Did Microsoft Muddy Vista Requirements to Aid Intel?
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Some remarkably blunt internal e-mails from Microsoft executives indicate that the company eased the minimum requirements for PCs to be considered "Vista Capable" so Intel could sell a sub-par chipset with the certification logo.
The e-mails, part of the evidence in a 2006 class action lawsuit against Microsoft over the Vista Capable marketing program, were obtained by the Seattle Post-Intelligencer newspaper. The e-mails seem likely to have been meant only for internal consumption because they contain a rather damning charge.
"In the end, we lowered the requirement to help Intel make their quarterly earnings so they could continue to sell motherboards with 915 graphics embedded," wrote John Kalkman, Microsoft's general manager of OEM and embedded worldwide engineering, in one letter.
This, he concluded, made vendors drag their feet on producing drivers for higher-quality video chipsets, since most systems have embedded video and OEMs apparently were content to use that technology. The 915 chipset shipped in 2004, making it fairly old by technology standards even during the period Vista was in the certification process, and especially by Vista's demanding requirements once it shipped.
[cob:Related_Articles]The e-mail was dated Feb. 26, 2007, less than a month after Vista debuted on the market. The OS had been completed in November 2006 and shipped to corporate partners shortly thereafter, but didn't hit the retail market until Jan. 30, 2007.
Intel, in response, was not amused at the accusation that it and Microsoft basically engaged in collusion to fudge quarterly numbers.
Kalkman "in no way is qualified to know anything about Intel's internal financials or forecasts related to chipsets, motherboards or any other products," Intel spokesman Chuck Mulloy told InternetNews.com.
"He would have zero visibility into our financial needs in any given quarter," Mulloy said. "That is tightly held internal information and outsiders don't have any access to it. He doesn't know anything."
Although Microsoft issued a statement on the heels of the e-mails' publication, it did not directly address Kalkman's accusations. Instead, it called the messages "part of an active discussion about how best to implement the Windows Vista Capable program.
Microsoft also said that it undertook extensive efforts to educate consumers, partners and others in the industry about Vista's requirements.
"What the e-mails don't show is the comprehensive education campaign Microsoft led through retailers, manufacturers, the press, and our own Web site," the Microsoft statement reads. "The campaign armed consumers with the information they needed to choose a PC that would run the version of Windows Vista that fit their budget and their computing needs."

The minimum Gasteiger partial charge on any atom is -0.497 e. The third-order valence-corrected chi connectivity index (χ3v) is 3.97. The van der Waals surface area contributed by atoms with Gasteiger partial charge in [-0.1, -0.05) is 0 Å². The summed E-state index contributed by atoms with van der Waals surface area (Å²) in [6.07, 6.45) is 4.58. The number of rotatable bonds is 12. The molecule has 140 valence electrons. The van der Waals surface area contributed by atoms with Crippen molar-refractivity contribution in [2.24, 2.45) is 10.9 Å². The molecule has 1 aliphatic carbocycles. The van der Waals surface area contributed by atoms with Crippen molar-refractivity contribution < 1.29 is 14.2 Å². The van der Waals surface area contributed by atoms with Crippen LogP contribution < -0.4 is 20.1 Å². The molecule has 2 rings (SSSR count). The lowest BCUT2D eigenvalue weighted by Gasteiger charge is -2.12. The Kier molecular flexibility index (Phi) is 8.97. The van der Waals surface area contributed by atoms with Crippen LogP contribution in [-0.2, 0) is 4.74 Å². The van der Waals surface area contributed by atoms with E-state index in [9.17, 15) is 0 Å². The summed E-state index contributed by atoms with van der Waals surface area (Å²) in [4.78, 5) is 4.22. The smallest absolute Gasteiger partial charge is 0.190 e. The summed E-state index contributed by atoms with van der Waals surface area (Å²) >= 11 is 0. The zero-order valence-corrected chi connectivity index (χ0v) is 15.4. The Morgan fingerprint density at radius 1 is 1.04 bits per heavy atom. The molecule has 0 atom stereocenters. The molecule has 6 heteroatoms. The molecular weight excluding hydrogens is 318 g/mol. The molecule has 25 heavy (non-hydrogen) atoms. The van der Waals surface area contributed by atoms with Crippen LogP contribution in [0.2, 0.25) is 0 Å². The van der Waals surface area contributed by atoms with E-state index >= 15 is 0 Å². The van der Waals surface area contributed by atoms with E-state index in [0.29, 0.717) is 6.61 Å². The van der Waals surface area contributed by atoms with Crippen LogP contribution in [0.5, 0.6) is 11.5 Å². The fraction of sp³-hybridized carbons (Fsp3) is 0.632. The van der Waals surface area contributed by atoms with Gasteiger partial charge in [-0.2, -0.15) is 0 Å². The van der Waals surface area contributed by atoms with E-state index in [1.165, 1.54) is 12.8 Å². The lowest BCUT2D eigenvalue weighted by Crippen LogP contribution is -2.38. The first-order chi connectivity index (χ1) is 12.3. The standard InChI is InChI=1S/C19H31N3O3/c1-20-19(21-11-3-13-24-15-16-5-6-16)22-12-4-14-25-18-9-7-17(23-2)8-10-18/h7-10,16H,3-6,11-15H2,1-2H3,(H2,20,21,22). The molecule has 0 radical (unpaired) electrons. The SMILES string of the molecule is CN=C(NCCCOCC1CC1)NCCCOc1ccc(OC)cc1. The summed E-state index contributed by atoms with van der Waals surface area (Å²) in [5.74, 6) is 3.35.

"Ultimately, we provided choices to consumers, giving different options at various price-points to meet their needs. In tandem, we implemented a comprehensive education campaign ... [that] gave consumers the information they needed to choose an affordable computer that would run the version of Windows Vista that best fit their lifestyle."
It described the e-mails as part of an ongoing effort by Microsoft employees that "raised concerns and addressed issues with the intent to make this program better for our business partners and valuable for consumers."
"That's the sort of exchange we want to encourage. And in the end, we believe we succeeded in achieving both objectives," the statement read.
But even one Microsoft executive was bitten by the certification decision. Mike Nash, vice president of the security business unit, complained in another e-mail of being burned on an expensive laptop he bought.
"I know that I chose my laptop (a Sony TX770P) because it had the vista logo and was pretty disappointed that it not only wouldn't run Glass [a flashy, graphics-intensive user interface also called Aero] but more importantly wouldn't run MovieMaker (I guess that is being addressed)," he wrote. "I now have a $2100 e-mail machine."
Another message, from senior vice president Steven Sinofsky, shows he had his doubts about the 915's ability to run Aero.
"The 915 chipset, which is not Aero-capable, is in a huge number of laptops and was tagged as 'Vista Capable' but not Vista Premium," Sinofsky wrote. "I don't know if this was a good call. But these function[s] ... will never be great."
In a separate e-mail, Jim Allchin, the former co-president who headed up the Vista effort, also criticized the program.
"We really botched this," Allchin wrote.
Microsoft CEO Steve Ballmer is copied on many of the e-mails, but doesn't give much more than one-sentence replies.